What will happen to your assets when you are gone? Thinking about the future of your land can be difficult or even uncomfortable, but it is an essential part of good stewardship. Estate planning can help avoid family conflicts or tax burdens while ensuring the longevity of your woods.
Including your family in the planning stages can ensure that everyone is happy with the outcome of your estate plan. Your goals may not be fully aligned, but compromises are best handled while you are still here. Whether or not you choose to include your family in your planning discussion, it is important to know who will be involved in the plan. A will is a key tool to ensuring the legacy of your land and can be prepared with the help of an attorney.
Because many landowners seek both financial and personal gain from their woodlands, there are a variety of tools and programs to maximize both of these values. While forest management alone can provide an income for the landowner, financial assistance may still be necessary to minimize tax burdens or ensure conservation over the long run. See below for different types of land professionals, or visit Programs that Support Landowners for more support.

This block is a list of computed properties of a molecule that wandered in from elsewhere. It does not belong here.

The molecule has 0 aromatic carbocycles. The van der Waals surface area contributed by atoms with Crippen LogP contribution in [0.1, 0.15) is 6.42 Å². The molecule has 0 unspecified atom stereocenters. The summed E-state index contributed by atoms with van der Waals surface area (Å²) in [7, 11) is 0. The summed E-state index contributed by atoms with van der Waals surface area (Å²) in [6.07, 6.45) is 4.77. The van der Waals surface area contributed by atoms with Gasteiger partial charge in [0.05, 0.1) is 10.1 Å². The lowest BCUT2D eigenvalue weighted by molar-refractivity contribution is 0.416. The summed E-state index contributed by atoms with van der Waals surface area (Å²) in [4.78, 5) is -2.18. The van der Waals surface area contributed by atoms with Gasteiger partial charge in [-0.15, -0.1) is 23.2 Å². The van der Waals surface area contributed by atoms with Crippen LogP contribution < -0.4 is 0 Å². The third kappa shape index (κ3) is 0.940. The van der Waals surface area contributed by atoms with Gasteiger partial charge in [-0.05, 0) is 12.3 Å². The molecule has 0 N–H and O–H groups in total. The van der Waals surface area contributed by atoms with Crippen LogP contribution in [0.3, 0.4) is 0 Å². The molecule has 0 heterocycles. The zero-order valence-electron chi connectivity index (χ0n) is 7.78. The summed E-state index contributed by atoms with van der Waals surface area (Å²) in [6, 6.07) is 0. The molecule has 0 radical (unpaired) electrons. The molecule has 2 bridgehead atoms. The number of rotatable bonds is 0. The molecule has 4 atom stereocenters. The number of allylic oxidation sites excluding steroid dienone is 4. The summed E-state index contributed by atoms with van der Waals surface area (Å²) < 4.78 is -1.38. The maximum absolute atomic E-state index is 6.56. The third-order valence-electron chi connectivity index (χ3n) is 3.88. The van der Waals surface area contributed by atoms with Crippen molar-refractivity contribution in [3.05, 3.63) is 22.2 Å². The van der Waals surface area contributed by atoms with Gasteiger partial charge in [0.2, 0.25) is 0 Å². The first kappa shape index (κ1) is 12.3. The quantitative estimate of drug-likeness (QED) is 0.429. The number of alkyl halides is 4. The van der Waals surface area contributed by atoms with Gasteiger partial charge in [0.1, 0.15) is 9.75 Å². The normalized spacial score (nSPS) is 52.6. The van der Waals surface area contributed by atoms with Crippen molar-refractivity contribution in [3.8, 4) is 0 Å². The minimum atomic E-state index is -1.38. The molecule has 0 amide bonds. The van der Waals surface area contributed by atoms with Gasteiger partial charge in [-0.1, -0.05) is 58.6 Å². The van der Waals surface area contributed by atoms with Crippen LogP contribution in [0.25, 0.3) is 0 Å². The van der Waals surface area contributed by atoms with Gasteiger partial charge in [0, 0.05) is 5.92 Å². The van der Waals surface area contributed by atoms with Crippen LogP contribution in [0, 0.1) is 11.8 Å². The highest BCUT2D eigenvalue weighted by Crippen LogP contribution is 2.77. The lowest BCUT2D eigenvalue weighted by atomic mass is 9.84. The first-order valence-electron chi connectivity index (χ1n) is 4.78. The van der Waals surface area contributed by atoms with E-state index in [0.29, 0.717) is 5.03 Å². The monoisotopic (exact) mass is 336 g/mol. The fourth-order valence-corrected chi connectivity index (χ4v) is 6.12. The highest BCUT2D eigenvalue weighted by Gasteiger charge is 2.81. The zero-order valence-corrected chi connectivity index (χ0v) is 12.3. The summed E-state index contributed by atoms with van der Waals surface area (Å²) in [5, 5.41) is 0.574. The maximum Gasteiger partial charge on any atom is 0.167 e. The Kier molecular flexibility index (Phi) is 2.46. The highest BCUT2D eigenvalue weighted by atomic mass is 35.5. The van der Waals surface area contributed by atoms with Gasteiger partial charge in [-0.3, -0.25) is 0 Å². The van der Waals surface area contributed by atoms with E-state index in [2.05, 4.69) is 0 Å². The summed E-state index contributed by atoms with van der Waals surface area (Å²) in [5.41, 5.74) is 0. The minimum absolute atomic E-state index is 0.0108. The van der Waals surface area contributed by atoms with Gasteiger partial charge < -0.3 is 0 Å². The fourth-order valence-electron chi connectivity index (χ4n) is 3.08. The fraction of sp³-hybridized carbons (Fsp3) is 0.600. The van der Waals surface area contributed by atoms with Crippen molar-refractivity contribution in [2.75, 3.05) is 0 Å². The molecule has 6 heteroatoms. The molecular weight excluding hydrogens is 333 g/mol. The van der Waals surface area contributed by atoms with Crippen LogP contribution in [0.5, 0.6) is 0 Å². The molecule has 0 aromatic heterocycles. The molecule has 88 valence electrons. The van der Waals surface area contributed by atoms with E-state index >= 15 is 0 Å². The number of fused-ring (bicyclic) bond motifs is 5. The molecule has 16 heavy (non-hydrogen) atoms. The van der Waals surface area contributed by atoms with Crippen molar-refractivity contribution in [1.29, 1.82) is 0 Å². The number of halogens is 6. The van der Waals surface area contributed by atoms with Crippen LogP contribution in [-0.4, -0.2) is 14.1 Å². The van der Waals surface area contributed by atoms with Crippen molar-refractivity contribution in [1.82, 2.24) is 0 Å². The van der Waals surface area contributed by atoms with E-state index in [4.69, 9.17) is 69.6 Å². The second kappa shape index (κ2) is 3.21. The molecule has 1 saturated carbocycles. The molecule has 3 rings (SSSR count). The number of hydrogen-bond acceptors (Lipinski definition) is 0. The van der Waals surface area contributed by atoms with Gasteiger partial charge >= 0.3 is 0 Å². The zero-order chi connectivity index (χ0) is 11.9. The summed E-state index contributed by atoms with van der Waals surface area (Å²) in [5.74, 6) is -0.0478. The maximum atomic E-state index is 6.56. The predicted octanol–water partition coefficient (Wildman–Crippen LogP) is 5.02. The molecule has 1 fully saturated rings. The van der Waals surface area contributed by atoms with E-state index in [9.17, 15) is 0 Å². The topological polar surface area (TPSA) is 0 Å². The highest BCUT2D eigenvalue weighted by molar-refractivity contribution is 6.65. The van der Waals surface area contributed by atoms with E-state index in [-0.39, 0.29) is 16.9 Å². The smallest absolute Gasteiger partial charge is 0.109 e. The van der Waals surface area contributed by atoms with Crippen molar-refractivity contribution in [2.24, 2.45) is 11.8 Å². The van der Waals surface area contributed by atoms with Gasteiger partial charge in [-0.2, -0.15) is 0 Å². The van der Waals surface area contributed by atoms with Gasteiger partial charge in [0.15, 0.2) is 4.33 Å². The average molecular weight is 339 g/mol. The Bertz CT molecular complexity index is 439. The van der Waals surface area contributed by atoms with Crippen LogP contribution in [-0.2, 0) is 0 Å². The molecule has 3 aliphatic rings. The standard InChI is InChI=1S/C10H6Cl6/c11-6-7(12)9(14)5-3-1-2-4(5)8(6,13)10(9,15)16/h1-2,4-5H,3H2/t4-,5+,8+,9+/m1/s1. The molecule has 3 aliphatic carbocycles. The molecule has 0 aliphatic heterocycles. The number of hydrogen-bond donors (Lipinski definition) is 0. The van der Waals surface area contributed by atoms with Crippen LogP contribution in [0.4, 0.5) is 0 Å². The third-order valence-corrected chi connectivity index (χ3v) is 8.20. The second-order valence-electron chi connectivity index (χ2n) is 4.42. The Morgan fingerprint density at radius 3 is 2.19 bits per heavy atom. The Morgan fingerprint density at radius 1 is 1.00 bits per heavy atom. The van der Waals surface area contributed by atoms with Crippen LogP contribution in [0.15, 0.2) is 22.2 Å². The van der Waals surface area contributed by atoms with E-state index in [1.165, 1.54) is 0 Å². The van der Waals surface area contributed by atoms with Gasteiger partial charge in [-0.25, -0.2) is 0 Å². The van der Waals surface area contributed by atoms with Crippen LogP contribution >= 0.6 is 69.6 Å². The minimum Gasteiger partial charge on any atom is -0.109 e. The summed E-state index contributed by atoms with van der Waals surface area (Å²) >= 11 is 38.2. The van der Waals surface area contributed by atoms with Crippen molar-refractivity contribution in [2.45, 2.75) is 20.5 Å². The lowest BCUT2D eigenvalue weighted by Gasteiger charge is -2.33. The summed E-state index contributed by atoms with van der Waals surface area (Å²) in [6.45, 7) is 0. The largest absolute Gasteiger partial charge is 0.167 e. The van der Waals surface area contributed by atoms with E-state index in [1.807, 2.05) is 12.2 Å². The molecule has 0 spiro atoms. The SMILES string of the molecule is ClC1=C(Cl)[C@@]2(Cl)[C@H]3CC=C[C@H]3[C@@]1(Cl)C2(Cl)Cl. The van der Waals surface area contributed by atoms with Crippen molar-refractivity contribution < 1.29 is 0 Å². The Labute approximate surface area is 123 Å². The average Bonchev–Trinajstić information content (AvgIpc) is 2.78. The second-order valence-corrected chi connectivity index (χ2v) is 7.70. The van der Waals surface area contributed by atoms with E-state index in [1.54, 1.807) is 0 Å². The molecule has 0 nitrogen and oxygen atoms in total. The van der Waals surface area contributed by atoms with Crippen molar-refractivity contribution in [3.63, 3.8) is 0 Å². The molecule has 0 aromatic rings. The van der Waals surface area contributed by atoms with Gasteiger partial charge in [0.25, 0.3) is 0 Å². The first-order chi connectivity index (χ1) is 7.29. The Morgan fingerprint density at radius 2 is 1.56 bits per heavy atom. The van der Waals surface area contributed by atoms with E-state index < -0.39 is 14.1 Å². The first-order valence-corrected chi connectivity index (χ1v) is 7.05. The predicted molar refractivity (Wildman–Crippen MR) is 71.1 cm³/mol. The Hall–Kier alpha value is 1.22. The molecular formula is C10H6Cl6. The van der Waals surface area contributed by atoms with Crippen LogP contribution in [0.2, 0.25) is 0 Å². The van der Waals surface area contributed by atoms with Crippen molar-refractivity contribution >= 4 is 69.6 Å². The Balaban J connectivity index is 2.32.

- Rhode Island Service Forester: Free tips and information
- Estate planning attorney: Prepare a will for future ownership
- Financial planner: Determine economic considerations for stewardship
- Tax attorney: Minimize your property taxes
- Appraiser: Determine the value of your assets
- Forester: Prepare a plan for future management or provide information about landowner incentive programs
- Land trust/Conservation organization: Conserve your land in perpetuity
Land trusts can help you to conserve your land in perpetuity, which is an essential step to fighting forest fragmentation. Whether you choose to act now or include conservation plans into your will, these land professionals can make it work for you. Click here to learn more about land trusts and conservation easements.